This page contains a Flash digital edition of a book.
Cause Magazine


It turned out to be a great vehicle for the emerging “Black is Beautiful” ethos. Back then, just wearing your hair in a natural style was a bold socio-political and fashion statement. On Saturday mornings you could tune in to “Soul Train” and see a screen full of big Afros, platform shoes and studded denim as the kids boogied and shim- mied to the music of the likes of James Brown, Earth Wind & Fire and other acts less likely to get on "American Bandstand." It was its own mini-revolution, bringing funk and soul to the tel- evision airwaves for the first time. Cornelius always made sure the show had solid production values and he did much to increase the hiring of black pro- fessionals in the entertainment business. That included every- thing from grips and gaffers to


directors and cameramen. That growing behind-the-camera presence was just as important back in the day as the success of the show itself.


On a recent VH-1 documentary about the show, Cornelius recounted the time that James Brown came on the show and was so impressed, he repeatedly asked, “Don, who’s backing you on


this?”Cornelius told him, "It's just me, James. But the King of Soul could hardly believe it, and kept asking, "No really, brother, who's behind you on this?” In those days, even for a “Black Power” advo- cate it was hard to believe that a show like that could succeed on its own without any input from the white corporate power structure. With its great music and per-


formances, “Soul Train” attracted a sizeable crossover audience as well, although it always remained true to its original vision. In the mid-seven- ties, the show even welcomed Elton John and David Bowie to perform on its stage. The show always had a reg- ular and loyal audience, and it was able to adapt to the many changes in the music industry over its 35 year reign. Over the years, R&B, Soul, Funk, Disco, Hip Hop and Rap all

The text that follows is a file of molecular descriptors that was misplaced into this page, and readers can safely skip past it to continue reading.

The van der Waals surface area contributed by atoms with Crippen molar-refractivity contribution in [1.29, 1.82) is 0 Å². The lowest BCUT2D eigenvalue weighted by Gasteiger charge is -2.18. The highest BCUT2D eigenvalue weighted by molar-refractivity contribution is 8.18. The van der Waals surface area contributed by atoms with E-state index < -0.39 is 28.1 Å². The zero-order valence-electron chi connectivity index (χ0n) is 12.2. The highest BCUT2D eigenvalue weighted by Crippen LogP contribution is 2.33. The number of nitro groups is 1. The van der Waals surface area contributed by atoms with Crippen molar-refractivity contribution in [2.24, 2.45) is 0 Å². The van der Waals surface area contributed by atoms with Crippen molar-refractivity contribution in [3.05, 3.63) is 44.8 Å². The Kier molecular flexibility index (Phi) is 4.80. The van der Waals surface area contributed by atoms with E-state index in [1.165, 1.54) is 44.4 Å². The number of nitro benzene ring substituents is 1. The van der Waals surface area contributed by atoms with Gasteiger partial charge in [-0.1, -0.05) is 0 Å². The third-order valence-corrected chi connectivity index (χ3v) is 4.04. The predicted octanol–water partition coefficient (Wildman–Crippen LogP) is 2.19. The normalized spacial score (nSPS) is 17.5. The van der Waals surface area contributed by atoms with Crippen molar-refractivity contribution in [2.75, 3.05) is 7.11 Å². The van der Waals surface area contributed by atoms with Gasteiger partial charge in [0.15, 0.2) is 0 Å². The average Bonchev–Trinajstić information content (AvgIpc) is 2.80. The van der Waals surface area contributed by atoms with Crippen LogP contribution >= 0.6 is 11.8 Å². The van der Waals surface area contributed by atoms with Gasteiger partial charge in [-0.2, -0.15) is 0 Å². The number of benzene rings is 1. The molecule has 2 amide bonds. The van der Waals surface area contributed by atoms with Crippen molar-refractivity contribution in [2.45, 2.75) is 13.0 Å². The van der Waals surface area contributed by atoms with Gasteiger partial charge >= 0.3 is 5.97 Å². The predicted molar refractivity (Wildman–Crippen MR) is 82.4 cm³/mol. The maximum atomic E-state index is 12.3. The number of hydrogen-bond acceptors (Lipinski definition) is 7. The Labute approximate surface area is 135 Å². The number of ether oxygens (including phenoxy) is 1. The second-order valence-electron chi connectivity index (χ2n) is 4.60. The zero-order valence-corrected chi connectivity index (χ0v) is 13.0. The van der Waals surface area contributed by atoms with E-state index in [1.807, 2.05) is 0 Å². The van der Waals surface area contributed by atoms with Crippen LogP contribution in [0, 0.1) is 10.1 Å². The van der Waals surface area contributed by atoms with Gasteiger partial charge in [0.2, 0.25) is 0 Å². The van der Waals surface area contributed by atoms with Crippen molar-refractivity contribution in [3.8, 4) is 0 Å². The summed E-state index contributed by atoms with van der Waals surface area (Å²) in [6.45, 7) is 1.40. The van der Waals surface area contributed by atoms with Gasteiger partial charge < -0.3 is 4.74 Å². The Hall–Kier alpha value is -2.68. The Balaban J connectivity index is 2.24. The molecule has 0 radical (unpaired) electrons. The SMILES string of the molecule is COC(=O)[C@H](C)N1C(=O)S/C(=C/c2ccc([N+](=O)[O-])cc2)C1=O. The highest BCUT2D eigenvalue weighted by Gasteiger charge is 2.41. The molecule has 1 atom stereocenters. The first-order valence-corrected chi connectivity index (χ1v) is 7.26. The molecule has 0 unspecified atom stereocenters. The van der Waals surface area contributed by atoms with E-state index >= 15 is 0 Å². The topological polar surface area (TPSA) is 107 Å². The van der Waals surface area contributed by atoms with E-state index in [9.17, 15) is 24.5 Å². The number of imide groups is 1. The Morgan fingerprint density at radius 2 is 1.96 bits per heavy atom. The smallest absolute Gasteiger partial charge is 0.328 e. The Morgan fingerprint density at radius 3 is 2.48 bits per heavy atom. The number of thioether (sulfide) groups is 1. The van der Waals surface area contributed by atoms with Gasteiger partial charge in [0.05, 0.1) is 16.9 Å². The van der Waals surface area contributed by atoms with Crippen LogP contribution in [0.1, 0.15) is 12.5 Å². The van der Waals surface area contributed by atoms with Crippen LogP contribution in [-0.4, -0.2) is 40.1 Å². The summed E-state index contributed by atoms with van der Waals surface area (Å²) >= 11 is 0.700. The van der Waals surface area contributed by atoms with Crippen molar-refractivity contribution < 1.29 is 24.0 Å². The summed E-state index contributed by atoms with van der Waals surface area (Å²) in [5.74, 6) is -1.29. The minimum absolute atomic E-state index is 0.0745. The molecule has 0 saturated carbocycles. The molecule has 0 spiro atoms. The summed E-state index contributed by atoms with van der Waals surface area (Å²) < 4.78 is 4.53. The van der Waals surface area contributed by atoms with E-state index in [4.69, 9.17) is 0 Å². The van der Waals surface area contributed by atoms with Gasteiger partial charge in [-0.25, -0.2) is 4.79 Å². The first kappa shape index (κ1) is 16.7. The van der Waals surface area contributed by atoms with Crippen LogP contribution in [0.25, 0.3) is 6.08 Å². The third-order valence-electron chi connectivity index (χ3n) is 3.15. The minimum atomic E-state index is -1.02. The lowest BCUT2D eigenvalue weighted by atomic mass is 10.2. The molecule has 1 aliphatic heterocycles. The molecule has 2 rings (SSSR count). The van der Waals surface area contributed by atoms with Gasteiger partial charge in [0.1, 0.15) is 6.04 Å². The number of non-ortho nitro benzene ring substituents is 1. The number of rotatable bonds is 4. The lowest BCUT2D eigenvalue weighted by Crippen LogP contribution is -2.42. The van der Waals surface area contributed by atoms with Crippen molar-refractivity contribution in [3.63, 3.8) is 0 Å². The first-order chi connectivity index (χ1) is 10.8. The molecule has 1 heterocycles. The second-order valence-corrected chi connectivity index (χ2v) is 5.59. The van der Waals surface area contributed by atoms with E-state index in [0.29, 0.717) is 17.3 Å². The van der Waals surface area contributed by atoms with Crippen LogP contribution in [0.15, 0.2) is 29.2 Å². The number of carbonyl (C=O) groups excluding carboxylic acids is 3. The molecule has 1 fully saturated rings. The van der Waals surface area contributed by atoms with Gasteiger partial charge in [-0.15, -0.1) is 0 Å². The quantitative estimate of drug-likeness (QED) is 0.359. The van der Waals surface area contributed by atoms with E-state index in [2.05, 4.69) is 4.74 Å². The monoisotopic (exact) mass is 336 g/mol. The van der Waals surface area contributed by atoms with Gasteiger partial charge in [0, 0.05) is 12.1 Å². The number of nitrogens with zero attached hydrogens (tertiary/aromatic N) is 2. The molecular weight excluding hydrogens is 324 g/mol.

had a stop on the line. Cornelius stepped down as "Soul Train" host in 1993 when he felt his dapper “old school” persona was no longer right for the changing and somewhat grittier times. The show carried on until 2006, but for many it was never quite the same without Don on the mike. He continued to produce the “Soul Train Music Awards” which always included an entertaining mix of


Page 1  |  Page 2  |  Page 3  |  Page 4  |  Page 5  |  Page 6  |  Page 7  |  Page 8  |  Page 9  |  Page 10  |  Page 11  |  Page 12  |  Page 13  |  Page 14  |  Page 15  |  Page 16  |  Page 17  |  Page 18  |  Page 19  |  Page 20  |  Page 21  |  Page 22  |  Page 23  |  Page 24  |  Page 25  |  Page 26  |  Page 27  |  Page 28  |  Page 29  |  Page 30  |  Page 31  |  Page 32  |  Page 33  |  Page 34  |  Page 35  |  Page 36  |  Page 37  |  Page 38  |  Page 39  |  Page 40  |  Page 41  |  Page 42  |  Page 43  |  Page 44  |  Page 45  |  Page 46  |  Page 47  |  Page 48  |  Page 49  |  Page 50  |  Page 51  |  Page 52  |  Page 53  |  Page 54  |  Page 55  |  Page 56  |  Page 57  |  Page 58  |  Page 59  |  Page 60  |  Page 61  |  Page 62  |  Page 63  |  Page 64  |  Page 65  |  Page 66  |  Page 67  |  Page 68  |  Page 69  |  Page 70  |  Page 71  |  Page 72  |  Page 73  |  Page 74  |  Page 75  |  Page 76  |  Page 77  |  Page 78  |  Page 79  |  Page 80  |  Page 81  |  Page 82  |  Page 83  |  Page 84  |  Page 85  |  Page 86  |  Page 87  |  Page 88  |  Page 89  |  Page 90  |  Page 91  |  Page 92  |  Page 93  |  Page 94  |  Page 95  |  Page 96  |  Page 97  |  Page 98  |  Page 99  |  Page 100  |  Page 101  |  Page 102  |  Page 103  |  Page 104  |  Page 105  |  Page 106  |  Page 107  |  Page 108  |  Page 109  |  Page 110  |  Page 111  |  Page 112